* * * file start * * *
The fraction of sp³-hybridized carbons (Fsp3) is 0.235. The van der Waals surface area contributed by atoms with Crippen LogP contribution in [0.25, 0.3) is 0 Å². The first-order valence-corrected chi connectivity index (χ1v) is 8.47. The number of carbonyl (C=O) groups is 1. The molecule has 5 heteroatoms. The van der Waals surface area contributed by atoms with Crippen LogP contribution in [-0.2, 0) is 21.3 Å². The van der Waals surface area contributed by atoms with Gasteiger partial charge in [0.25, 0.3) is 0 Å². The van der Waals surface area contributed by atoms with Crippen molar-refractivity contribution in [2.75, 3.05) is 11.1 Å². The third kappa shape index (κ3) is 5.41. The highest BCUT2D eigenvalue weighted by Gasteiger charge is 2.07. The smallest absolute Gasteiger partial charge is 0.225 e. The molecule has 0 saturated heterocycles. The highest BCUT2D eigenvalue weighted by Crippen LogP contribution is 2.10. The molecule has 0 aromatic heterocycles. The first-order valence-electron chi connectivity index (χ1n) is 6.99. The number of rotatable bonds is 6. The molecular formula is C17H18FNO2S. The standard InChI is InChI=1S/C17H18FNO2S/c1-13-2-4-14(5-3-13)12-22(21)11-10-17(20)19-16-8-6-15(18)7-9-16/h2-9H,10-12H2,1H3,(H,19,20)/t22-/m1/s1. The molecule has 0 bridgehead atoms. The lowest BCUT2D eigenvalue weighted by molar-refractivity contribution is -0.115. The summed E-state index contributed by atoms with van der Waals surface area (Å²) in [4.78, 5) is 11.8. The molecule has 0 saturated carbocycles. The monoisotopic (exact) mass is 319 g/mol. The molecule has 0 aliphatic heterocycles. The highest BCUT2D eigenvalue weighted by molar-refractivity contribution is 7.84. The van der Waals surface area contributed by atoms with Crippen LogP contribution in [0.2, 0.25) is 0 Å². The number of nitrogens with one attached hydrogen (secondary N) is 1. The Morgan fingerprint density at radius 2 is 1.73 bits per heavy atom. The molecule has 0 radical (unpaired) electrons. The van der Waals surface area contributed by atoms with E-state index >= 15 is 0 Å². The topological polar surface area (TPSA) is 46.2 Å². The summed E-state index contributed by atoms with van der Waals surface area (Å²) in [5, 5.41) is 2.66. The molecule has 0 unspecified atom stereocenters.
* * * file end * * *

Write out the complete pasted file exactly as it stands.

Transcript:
The fraction of sp³-hybridized carbons (Fsp3) is 0.235. The van der Waals surface area contributed by atoms with Crippen LogP contribution in [0.25, 0.3) is 0 Å². The first-order valence-corrected chi connectivity index (χ1v) is 8.47. The number of carbonyl (C=O) groups is 1. The molecule has 5 heteroatoms. The van der Waals surface area contributed by atoms with Crippen LogP contribution in [-0.2, 0) is 21.3 Å². The van der Waals surface area contributed by atoms with Gasteiger partial charge in [0.25, 0.3) is 0 Å². The van der Waals surface area contributed by atoms with Crippen molar-refractivity contribution in [2.75, 3.05) is 11.1 Å². The third kappa shape index (κ3) is 5.41. The highest BCUT2D eigenvalue weighted by Gasteiger charge is 2.07. The smallest absolute Gasteiger partial charge is 0.225 e. The molecule has 0 saturated heterocycles. The highest BCUT2D eigenvalue weighted by Crippen LogP contribution is 2.10. The molecule has 0 aromatic heterocycles. The first-order valence-electron chi connectivity index (χ1n) is 6.99. The number of rotatable bonds is 6. The molecular formula is C17H18FNO2S. The standard InChI is InChI=1S/C17H18FNO2S/c1-13-2-4-14(5-3-13)12-22(21)11-10-17(20)19-16-8-6-15(18)7-9-16/h2-9H,10-12H2,1H3,(H,19,20)/t22-/m1/s1. The molecule has 0 bridgehead atoms. The lowest BCUT2D eigenvalue weighted by molar-refractivity contribution is -0.115. The summed E-state index contributed by atoms with van der Waals surface area (Å²) in [4.78, 5) is 11.8. The molecule has 0 saturated carbocycles. The monoisotopic (exact) mass is 319 g/mol. The molecule has 0 aliphatic heterocycles. The highest BCUT2D eigenvalue weighted by molar-refractivity contribution is 7.84. The van der Waals surface area contributed by atoms with Crippen LogP contribution in [0.2, 0.25) is 0 Å². The number of nitrogens with one attached hydrogen (secondary N) is 1. The Morgan fingerprint density at radius 2 is 1.73 bits per heavy atom. The molecule has 0 radical (unpaired) electrons. The van der Waals surface area contributed by atoms with E-state index >= 15 is 0 Å². The topological polar surface area (TPSA) is 46.2 Å². The summed E-state index contributed by atoms with van der Waals surface area (Å²) in [5, 5.41) is 2.66. The molecule has 0 unspecified atom stereocenters.